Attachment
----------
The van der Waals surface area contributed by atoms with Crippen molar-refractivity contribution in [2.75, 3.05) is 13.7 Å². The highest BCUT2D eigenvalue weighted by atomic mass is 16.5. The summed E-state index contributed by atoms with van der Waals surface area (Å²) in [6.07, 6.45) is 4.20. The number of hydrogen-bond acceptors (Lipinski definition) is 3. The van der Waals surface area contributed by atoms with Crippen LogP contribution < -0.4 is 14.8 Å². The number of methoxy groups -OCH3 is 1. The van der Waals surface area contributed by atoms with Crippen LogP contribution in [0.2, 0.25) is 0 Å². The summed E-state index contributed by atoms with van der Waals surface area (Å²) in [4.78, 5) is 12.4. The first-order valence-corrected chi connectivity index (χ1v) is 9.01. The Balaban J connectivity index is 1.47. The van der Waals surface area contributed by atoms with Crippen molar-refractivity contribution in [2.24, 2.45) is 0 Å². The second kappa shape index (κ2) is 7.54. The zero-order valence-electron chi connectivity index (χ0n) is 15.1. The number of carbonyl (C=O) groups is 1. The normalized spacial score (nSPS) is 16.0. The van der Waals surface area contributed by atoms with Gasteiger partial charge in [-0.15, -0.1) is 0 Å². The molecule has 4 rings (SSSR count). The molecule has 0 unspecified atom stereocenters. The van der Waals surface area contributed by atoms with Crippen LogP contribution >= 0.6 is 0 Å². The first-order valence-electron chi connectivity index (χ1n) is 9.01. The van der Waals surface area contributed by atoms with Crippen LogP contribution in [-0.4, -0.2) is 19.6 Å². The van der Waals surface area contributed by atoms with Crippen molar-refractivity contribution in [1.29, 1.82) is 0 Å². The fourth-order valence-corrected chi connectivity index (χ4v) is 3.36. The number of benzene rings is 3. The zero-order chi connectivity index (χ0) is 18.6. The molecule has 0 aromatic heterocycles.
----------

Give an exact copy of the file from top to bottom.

The van der Waals surface area contributed by atoms with Crippen molar-refractivity contribution in [2.75, 3.05) is 13.7 Å². The highest BCUT2D eigenvalue weighted by atomic mass is 16.5. The summed E-state index contributed by atoms with van der Waals surface area (Å²) in [6.07, 6.45) is 4.20. The number of hydrogen-bond acceptors (Lipinski definition) is 3. The van der Waals surface area contributed by atoms with Crippen LogP contribution < -0.4 is 14.8 Å². The number of methoxy groups -OCH3 is 1. The van der Waals surface area contributed by atoms with Crippen LogP contribution in [0.2, 0.25) is 0 Å². The summed E-state index contributed by atoms with van der Waals surface area (Å²) in [4.78, 5) is 12.4. The first-order valence-corrected chi connectivity index (χ1v) is 9.01. The Balaban J connectivity index is 1.47. The van der Waals surface area contributed by atoms with Crippen molar-refractivity contribution in [2.24, 2.45) is 0 Å². The second kappa shape index (κ2) is 7.54. The zero-order valence-electron chi connectivity index (χ0n) is 15.1. The number of carbonyl (C=O) groups is 1. The normalized spacial score (nSPS) is 16.0. The van der Waals surface area contributed by atoms with Gasteiger partial charge in [-0.15, -0.1) is 0 Å². The molecule has 4 rings (SSSR count). The molecule has 0 unspecified atom stereocenters. The van der Waals surface area contributed by atoms with Crippen LogP contribution >= 0.6 is 0 Å². The first-order valence-electron chi connectivity index (χ1n) is 9.01. The van der Waals surface area contributed by atoms with Crippen LogP contribution in [-0.4, -0.2) is 19.6 Å². The van der Waals surface area contributed by atoms with Crippen molar-refractivity contribution in [1.29, 1.82) is 0 Å². The fourth-order valence-corrected chi connectivity index (χ4v) is 3.36. The number of benzene rings is 3. The zero-order chi connectivity index (χ0) is 18.6. The molecule has 0 aromatic heterocycles.